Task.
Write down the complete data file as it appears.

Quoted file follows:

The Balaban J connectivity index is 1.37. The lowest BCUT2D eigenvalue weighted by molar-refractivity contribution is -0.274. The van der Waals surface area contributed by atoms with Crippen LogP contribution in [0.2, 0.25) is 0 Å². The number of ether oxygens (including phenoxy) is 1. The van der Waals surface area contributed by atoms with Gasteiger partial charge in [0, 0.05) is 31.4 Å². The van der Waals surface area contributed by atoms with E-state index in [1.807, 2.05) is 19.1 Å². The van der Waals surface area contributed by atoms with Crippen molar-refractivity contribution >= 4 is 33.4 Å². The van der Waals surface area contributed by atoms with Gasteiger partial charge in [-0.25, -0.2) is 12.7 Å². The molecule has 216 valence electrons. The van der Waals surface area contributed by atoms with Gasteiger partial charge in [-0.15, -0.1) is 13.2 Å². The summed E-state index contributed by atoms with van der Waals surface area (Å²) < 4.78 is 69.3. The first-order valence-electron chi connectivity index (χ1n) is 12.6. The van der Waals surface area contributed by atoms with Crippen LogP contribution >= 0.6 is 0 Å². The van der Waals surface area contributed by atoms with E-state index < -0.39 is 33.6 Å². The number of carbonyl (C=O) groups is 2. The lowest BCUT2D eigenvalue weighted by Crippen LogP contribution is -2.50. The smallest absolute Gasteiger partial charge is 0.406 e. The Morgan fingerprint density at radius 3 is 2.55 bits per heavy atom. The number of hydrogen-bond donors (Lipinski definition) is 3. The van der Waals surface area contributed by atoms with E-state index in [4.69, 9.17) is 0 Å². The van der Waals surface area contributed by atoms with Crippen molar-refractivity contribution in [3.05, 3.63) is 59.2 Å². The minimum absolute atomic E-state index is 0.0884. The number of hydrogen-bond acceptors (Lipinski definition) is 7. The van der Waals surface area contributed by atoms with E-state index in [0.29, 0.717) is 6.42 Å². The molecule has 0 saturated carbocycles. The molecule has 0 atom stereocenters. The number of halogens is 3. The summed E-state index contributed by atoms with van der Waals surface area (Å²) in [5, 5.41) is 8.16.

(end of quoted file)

The Balaban J connectivity index is 1.37. The lowest BCUT2D eigenvalue weighted by molar-refractivity contribution is -0.274. The van der Waals surface area contributed by atoms with Crippen LogP contribution in [0.2, 0.25) is 0 Å². The number of ether oxygens (including phenoxy) is 1. The van der Waals surface area contributed by atoms with Gasteiger partial charge in [0, 0.05) is 31.4 Å². The van der Waals surface area contributed by atoms with E-state index in [1.807, 2.05) is 19.1 Å². The van der Waals surface area contributed by atoms with Crippen molar-refractivity contribution >= 4 is 33.4 Å². The van der Waals surface area contributed by atoms with Gasteiger partial charge in [-0.25, -0.2) is 12.7 Å². The molecule has 216 valence electrons. The van der Waals surface area contributed by atoms with Gasteiger partial charge in [-0.15, -0.1) is 13.2 Å². The summed E-state index contributed by atoms with van der Waals surface area (Å²) < 4.78 is 69.3. The first-order valence-electron chi connectivity index (χ1n) is 12.6. The van der Waals surface area contributed by atoms with Crippen LogP contribution >= 0.6 is 0 Å². The van der Waals surface area contributed by atoms with E-state index < -0.39 is 33.6 Å². The number of carbonyl (C=O) groups is 2. The lowest BCUT2D eigenvalue weighted by Crippen LogP contribution is -2.50. The smallest absolute Gasteiger partial charge is 0.406 e. The Morgan fingerprint density at radius 3 is 2.55 bits per heavy atom. The number of hydrogen-bond donors (Lipinski definition) is 3. The van der Waals surface area contributed by atoms with E-state index in [4.69, 9.17) is 0 Å². The van der Waals surface area contributed by atoms with Crippen molar-refractivity contribution in [3.05, 3.63) is 59.2 Å². The minimum absolute atomic E-state index is 0.0884. The number of hydrogen-bond acceptors (Lipinski definition) is 7. The van der Waals surface area contributed by atoms with E-state index in [0.29, 0.717) is 6.42 Å². The molecule has 0 saturated carbocycles. The molecule has 0 atom stereocenters. The number of halogens is 3. The summed E-state index contributed by atoms with van der Waals surface area (Å²) in [5, 5.41) is 8.16.